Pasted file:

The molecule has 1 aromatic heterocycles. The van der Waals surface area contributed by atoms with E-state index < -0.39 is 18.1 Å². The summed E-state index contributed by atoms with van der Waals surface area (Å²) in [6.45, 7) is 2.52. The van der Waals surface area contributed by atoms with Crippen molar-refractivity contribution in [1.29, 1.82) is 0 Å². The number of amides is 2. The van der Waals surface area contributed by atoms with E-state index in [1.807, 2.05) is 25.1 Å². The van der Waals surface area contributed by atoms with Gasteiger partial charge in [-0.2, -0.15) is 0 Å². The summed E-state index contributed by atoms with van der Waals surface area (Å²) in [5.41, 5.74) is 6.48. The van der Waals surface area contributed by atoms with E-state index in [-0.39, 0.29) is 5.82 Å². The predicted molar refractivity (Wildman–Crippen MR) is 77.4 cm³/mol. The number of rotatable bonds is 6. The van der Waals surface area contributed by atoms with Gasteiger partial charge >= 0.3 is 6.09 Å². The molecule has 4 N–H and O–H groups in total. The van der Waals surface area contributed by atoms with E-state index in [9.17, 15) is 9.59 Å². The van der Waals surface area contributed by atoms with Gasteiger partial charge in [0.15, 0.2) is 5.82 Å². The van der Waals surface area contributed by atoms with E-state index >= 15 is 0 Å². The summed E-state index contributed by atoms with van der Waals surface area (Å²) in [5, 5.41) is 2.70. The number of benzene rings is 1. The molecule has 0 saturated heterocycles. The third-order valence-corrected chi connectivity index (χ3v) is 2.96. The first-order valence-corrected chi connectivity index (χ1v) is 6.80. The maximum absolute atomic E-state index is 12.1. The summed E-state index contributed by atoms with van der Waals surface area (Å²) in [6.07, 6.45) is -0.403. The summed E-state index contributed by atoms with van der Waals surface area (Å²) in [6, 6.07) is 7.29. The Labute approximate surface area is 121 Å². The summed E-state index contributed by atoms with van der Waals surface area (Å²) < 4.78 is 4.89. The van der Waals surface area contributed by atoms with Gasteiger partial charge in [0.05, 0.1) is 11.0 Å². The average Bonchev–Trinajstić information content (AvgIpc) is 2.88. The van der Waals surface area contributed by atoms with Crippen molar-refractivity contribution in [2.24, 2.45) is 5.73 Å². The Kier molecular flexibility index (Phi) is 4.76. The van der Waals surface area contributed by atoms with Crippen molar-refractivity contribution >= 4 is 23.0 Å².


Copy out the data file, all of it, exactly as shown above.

The molecule has 1 aromatic heterocycles. The van der Waals surface area contributed by atoms with E-state index < -0.39 is 18.1 Å². The summed E-state index contributed by atoms with van der Waals surface area (Å²) in [6.45, 7) is 2.52. The van der Waals surface area contributed by atoms with Crippen molar-refractivity contribution in [1.29, 1.82) is 0 Å². The number of amides is 2. The van der Waals surface area contributed by atoms with E-state index in [1.807, 2.05) is 25.1 Å². The van der Waals surface area contributed by atoms with Gasteiger partial charge in [-0.2, -0.15) is 0 Å². The summed E-state index contributed by atoms with van der Waals surface area (Å²) in [5.41, 5.74) is 6.48. The van der Waals surface area contributed by atoms with E-state index in [-0.39, 0.29) is 5.82 Å². The predicted molar refractivity (Wildman–Crippen MR) is 77.4 cm³/mol. The number of rotatable bonds is 6. The van der Waals surface area contributed by atoms with Gasteiger partial charge >= 0.3 is 6.09 Å². The molecule has 4 N–H and O–H groups in total. The van der Waals surface area contributed by atoms with E-state index in [9.17, 15) is 9.59 Å². The van der Waals surface area contributed by atoms with Gasteiger partial charge in [0.15, 0.2) is 5.82 Å². The van der Waals surface area contributed by atoms with E-state index >= 15 is 0 Å². The summed E-state index contributed by atoms with van der Waals surface area (Å²) in [5, 5.41) is 2.70. The number of benzene rings is 1. The molecule has 0 saturated heterocycles. The third-order valence-corrected chi connectivity index (χ3v) is 2.96. The first-order valence-corrected chi connectivity index (χ1v) is 6.80. The maximum absolute atomic E-state index is 12.1. The summed E-state index contributed by atoms with van der Waals surface area (Å²) in [6.07, 6.45) is -0.403. The summed E-state index contributed by atoms with van der Waals surface area (Å²) in [6, 6.07) is 7.29. The Labute approximate surface area is 121 Å². The summed E-state index contributed by atoms with van der Waals surface area (Å²) < 4.78 is 4.89. The van der Waals surface area contributed by atoms with Gasteiger partial charge in [0.05, 0.1) is 11.0 Å². The average Bonchev–Trinajstić information content (AvgIpc) is 2.88. The van der Waals surface area contributed by atoms with Crippen molar-refractivity contribution in [2.24, 2.45) is 5.73 Å². The Kier molecular flexibility index (Phi) is 4.76. The van der Waals surface area contributed by atoms with Crippen molar-refractivity contribution >= 4 is 23.0 Å².